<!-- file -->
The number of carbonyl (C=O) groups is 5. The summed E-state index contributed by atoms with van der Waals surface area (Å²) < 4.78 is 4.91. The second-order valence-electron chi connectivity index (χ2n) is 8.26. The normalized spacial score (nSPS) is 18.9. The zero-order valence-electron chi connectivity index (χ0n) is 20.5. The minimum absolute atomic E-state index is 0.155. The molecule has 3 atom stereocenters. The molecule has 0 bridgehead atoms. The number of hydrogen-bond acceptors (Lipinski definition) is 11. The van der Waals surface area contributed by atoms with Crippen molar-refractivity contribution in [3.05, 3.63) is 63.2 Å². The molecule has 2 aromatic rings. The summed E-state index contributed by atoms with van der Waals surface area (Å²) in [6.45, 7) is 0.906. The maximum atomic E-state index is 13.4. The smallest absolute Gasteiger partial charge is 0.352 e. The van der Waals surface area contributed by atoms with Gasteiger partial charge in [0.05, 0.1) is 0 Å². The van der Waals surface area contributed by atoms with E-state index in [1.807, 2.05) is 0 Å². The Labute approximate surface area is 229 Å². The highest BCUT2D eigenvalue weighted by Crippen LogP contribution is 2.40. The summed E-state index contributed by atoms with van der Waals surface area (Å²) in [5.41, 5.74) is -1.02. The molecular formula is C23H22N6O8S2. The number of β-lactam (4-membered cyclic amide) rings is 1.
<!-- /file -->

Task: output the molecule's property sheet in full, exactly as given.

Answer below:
The number of carbonyl (C=O) groups is 5. The summed E-state index contributed by atoms with van der Waals surface area (Å²) < 4.78 is 4.91. The second-order valence-electron chi connectivity index (χ2n) is 8.26. The normalized spacial score (nSPS) is 18.9. The zero-order valence-electron chi connectivity index (χ0n) is 20.5. The minimum absolute atomic E-state index is 0.155. The molecule has 3 atom stereocenters. The molecule has 0 bridgehead atoms. The number of hydrogen-bond acceptors (Lipinski definition) is 11. The van der Waals surface area contributed by atoms with Crippen molar-refractivity contribution in [3.05, 3.63) is 63.2 Å². The molecule has 2 aromatic rings. The summed E-state index contributed by atoms with van der Waals surface area (Å²) in [6.45, 7) is 0.906. The maximum atomic E-state index is 13.4. The smallest absolute Gasteiger partial charge is 0.352 e. The van der Waals surface area contributed by atoms with Gasteiger partial charge in [0.05, 0.1) is 0 Å². The van der Waals surface area contributed by atoms with E-state index in [1.807, 2.05) is 0 Å². The Labute approximate surface area is 229 Å². The highest BCUT2D eigenvalue weighted by Crippen LogP contribution is 2.40. The summed E-state index contributed by atoms with van der Waals surface area (Å²) in [5.41, 5.74) is -1.02. The molecular formula is C23H22N6O8S2. The number of β-lactam (4-membered cyclic amide) rings is 1.